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Over half of participating artists to present new works at 2023 Gwangju Biennale

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Betty Muffler's
Betty Muffler's "Healing Country" (2018) / Courtesy of Fondation Opale, Switzerland

Themed 'Soft and Weak Like Water,' Biennale invites some 80 multigenerational creators

By Park Han-sol

An official poster for the 14th edition of Gwangju Biennale, themed
An official poster for the 14th edition of Gwangju Biennale, themed "Soft and Weak Like Water" / Courtesy of Gwangju Biennale Foundation
The 59th edition of the Venice Biennale's International Art Exhibition, helmed by Cecilia Alemani, made global headlines earlier this year for filling approximately 90 percent of its roster with women and gender non-conforming artists ― for the first time in the event's 127-year history.

Lee Sook-kyung, the artistic director for the 2023 Gwangju Biennale, witnessed the long overdue women-dominated art event herself and came to a conclusion: There's still plenty of room for her to contribute to the scene.

"The Venice exhibition, while notable for its inclusive roster, was still focused largely on female creators from Europe and North America. There is still a great deal of other lesser-known artists whose oeuvre deserves our recognition just as much," she said at a recent press conference as she announced the preliminary list of participating artists for the upcoming edition of Asia's oldest biennial of contemporary art.

Slated for April 7, 2023, the 14th edition of Gwangju Biennale will be held for 94 days until July 9, making it the longest run in the event's history since its founding in 1995.

Its theme, "Soft and Weak Like Water," is inspired by the chapter of a classical Chinese Daoist text, which describes water's capacity to embrace contradictions and paradoxes. Accordingly, the Biennale aims to present an alternative mode of thinking in regards to planet Earth "as a (shared) site of resistance, coexistence, solidarity and care, by thinking through the transformative and restorative potential of water as a metaphor."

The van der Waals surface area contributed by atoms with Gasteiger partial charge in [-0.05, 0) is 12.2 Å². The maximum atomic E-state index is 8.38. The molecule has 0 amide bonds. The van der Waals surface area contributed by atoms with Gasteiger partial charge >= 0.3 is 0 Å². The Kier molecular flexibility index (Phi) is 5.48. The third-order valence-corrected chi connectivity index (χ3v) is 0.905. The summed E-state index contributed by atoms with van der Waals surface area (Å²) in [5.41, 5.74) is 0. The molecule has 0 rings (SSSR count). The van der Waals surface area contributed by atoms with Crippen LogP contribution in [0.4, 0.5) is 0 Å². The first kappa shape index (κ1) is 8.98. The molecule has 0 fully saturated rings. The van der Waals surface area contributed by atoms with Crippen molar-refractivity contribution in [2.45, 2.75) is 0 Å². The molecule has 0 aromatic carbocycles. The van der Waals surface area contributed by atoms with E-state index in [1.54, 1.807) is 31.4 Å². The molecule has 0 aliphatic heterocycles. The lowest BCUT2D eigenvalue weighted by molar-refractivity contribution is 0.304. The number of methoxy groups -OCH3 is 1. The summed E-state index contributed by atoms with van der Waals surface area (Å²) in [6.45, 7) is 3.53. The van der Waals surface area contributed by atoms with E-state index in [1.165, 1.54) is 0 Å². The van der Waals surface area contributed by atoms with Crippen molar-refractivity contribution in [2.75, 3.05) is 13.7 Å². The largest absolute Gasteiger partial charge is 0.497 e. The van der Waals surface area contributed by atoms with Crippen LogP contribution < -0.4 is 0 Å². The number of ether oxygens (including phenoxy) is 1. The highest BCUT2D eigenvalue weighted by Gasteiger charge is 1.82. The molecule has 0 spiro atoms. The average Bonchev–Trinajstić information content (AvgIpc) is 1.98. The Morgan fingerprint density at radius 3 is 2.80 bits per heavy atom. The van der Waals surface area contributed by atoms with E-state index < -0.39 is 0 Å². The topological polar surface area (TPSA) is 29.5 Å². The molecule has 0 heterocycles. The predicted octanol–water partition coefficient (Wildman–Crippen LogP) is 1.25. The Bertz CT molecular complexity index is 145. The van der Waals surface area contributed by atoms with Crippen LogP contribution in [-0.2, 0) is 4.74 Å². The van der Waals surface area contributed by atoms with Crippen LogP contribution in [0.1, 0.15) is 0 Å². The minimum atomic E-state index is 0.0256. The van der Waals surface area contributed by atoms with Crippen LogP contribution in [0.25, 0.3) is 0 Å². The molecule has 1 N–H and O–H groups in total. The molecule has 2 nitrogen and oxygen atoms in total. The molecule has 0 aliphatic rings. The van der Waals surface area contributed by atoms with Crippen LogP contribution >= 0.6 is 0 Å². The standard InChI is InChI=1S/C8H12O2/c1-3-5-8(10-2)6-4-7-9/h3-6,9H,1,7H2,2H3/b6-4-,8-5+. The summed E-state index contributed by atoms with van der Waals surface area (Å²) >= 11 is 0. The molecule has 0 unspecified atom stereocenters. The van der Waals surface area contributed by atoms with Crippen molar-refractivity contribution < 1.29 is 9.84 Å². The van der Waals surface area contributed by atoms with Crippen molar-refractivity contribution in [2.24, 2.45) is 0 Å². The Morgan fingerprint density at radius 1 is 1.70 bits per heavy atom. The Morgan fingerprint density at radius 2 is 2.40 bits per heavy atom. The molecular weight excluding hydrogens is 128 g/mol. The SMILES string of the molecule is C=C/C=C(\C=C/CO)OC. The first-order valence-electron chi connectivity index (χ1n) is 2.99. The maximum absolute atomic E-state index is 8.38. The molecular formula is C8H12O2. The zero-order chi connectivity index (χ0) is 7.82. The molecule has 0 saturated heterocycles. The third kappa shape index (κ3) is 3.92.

This commitment to steering away from previously hegemonic Western-centric discourse and instead examining postcolonial narratives through a transnational framework has been reflected in the list of participating creators.

Among an estimated 80 multigenerational artists and teams with wide-ranging cultural backgrounds and personal histories, over 40 will showcase new works and commissioned projects ― a high proportion, especially in the context of Biennales. Half of the invited creators are women.

Their practices fall under four subtopics, as the pieces strive to either suggest a model of collective resistance inspired by the Gwangju Spirit, a foundational mindset of Korea's southwestern city which witnessed the tragic 1980 Gwangju Uprising; reinterpret traditions to challenge modernist ideas; explore how postcolonial narratives have developed in relation to diasporic existence, or investigate the role of "planetary vision" in the field of environmental justice.

Christine Sun Kim's
Christine Sun Kim's "Every Life Signs" (2022) / Courtesy of the artist, Francois Ghebaly, Los Angeles and New York, and White Space, Beijing

Some of the notable participants include Emily Kame Kngwarreye and Betty Muffler, artists and community elders from Aboriginal and Torres Strait Islander lands, the latter of whom will bring in a piece that could be "interpreted as an abstract landscape or a conceptual reenactment of her country and her indigenous community's birth story," Lee said.

Korean American artist Christine Sun Kim's work comes from her interest in the cultural and political dimensions of sound, particularly as they are presented within the deaf community and their communicative systems, while Mexican-born Aliza Nisenbaum's newly commissioned project will consist of paintings based on her on-site collaboration with the Shinmyeong traditional theater group in Gwangju.

Lee viewed Seoul's ascent as a potential new art hub in Asia, most recently evidenced by the successful opening of Frieze Seoul early this month, as "the culmination of decades-long cultural efforts, networks and public infrastructure established by players like the Gwangju Biennale."

"The reason why a global art fair like Frieze has landed in Korea can also be found in the fact that the country has a throng of outstanding creators across different generations, in addition to a firm base of collectors and art institutions," the curator continued.

In fact, such a factor is what influenced her curatorial aim to bring in multigenerational, lesser-known Korean artists to the Biennale, who constitute approximately 17 percent of its roster ― including Oh Yoon, Chang Jia and Yu Ji-won.


Park Han-sol hansolp@koreatimes.co.kr


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